ish American countries toward the
United States.
The session ended with a dinner att
the Harvard Union Thursday. At a
luncheon given at the Twentieth Cen-
tury Club, President Lemuel H. Murlin
of Boston University, representing the
universities of the east, was the prin-
cipal speaker. "The foundation of
cosmopolitanism," he said, "is to know
how to get along with our neighbor,
and that means how to treat eachI
other as gentlemen, coming togethert
with charity and courtesy. The greatt
business of the college is to train men
to be gentlemen rather than lawyers,
academicans or to fill other materialt
offices. Cosmolitan clubs in college
help men to find their way up and to
see the best in each other. Cosmo-
politanism makes patriotism take on3
a new and higher form. -'
Prof. Lorch Addresses Women at Dorn
Professor Emil Lorce of the Archi-
tecture department gave the first of
a series of talks recently at the Mar-
tha Cook building relative to the archi-
tecture of that building. He spoke'
of the traditions of dormitory architec-
ture and explained some of the basic
ideas of the Gothic style.

At The Theatres- FACULTY MAN HASI
ARTICIF PRIwTrr'

"iiE 1i'RTJI OF A NATION." I I I U L
"Tie Birth of a Nation," produced by
David W. Griffith, the foremost of H. 1. Sensenmai
directors and pioneer of the new art, on Children
suggested by Thomas Dixon's novel, of
"The Clansman," and which is creat-,
ig a furore in the large cities IIECMiIif ENDS
throughout the country, began a lim-
ited engagement at the Detroit Opera Mr. H. L. Sen
Fouse, Detroit, Michigan, on Monday department has
evemin, January 3. Throughout its letter on the
stny there, in addition to the evening books to thei
errormances there will be a daily mat- December 30.
inee given starting on Tuesday after- Thy letter wa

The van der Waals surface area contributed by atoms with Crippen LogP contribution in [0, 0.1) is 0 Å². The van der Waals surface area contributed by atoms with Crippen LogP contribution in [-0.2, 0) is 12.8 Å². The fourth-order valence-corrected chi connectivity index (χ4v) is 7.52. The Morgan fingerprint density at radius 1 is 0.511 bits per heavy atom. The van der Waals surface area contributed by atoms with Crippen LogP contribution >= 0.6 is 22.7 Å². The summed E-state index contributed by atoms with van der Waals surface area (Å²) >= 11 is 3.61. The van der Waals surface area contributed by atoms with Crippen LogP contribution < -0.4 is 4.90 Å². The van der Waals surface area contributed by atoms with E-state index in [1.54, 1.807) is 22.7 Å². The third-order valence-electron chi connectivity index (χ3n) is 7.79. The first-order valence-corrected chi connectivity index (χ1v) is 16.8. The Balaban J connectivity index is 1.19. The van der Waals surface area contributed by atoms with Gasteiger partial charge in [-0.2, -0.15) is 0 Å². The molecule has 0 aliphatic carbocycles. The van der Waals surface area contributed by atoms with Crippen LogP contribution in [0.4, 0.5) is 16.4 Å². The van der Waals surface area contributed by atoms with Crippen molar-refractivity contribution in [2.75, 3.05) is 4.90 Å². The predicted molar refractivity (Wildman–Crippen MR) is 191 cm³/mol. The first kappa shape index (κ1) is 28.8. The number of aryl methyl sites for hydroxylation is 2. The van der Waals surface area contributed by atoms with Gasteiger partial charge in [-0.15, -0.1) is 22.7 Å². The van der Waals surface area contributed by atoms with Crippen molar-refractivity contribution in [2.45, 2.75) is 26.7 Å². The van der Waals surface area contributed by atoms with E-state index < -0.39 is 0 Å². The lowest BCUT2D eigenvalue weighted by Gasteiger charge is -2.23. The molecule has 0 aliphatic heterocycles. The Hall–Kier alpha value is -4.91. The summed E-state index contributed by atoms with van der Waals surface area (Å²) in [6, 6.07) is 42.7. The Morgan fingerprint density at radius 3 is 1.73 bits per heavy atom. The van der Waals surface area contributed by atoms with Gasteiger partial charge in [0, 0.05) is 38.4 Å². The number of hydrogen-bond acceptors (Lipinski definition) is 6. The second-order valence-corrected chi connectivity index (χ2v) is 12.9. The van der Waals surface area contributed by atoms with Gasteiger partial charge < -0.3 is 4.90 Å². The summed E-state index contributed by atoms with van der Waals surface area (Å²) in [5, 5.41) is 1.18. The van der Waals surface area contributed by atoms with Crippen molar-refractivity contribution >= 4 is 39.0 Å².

pon. Iment upon an e:
The play contains 5,000 scenes, pre- 1ect, which app
sents 18,000 actors and 3,000 horses, number, by Pa
cost $500,00 for actual production ex- eminent essayist
pense and took eight months to pro- editor of the Na
dule. Some of the greatest battles of "Books of th
the Civil War are reenacted. A repro- says Mr. Sensem
duction of Atlanta as it was in 1864 thirst for advent
is built up to be destroyed by fire, in tin boy a meth(
the picture of Sherman's march to the thirst. What w
sea. Lee and Grant are shown at Ap- tion and a pro
pomattox; Ford's theatre, Washington, tion."
reproduced to the smallest detail for, As exam les

LL I 11111I1LU
Jn Contributes Letter
fs Books to Issue
Nation.

BOYS,'

S T 0ItIES I

semann of the rhetoric
s contributed a long
subject of children's
Nation magazine for
as written as a coin-
ssay on the same sub-
peared in an earlier
aul Elmer More, the
t who is now advisory
ation.
s Jesse James type,"
mann, "do not incite a
Aure. They only show
hod for satisfying the
e need, then is dire-

MiCHIGAN WOMEN
HOLDCONFERENCE
Vocational Meetings Scheduled for
Next Wveek i Sarah Caswell
Ange;ll hal.>
bY. FEl 5 A MONG SPEAKERS
v women will hold their
second Anuual Vocational Conference
ia Sarah Caswell Angell Hall January
13, 14 al 15. At this time speakers
will comei from different parts of the
country to present lines of work open
t0 women Wiich are less well known
than teaching. This year a special
effort is being made to discuss voca-
tions for which training is offered on
the campus, such as medicine, den-
tistry, actuarial work, and pharma-
ceutical chemistry.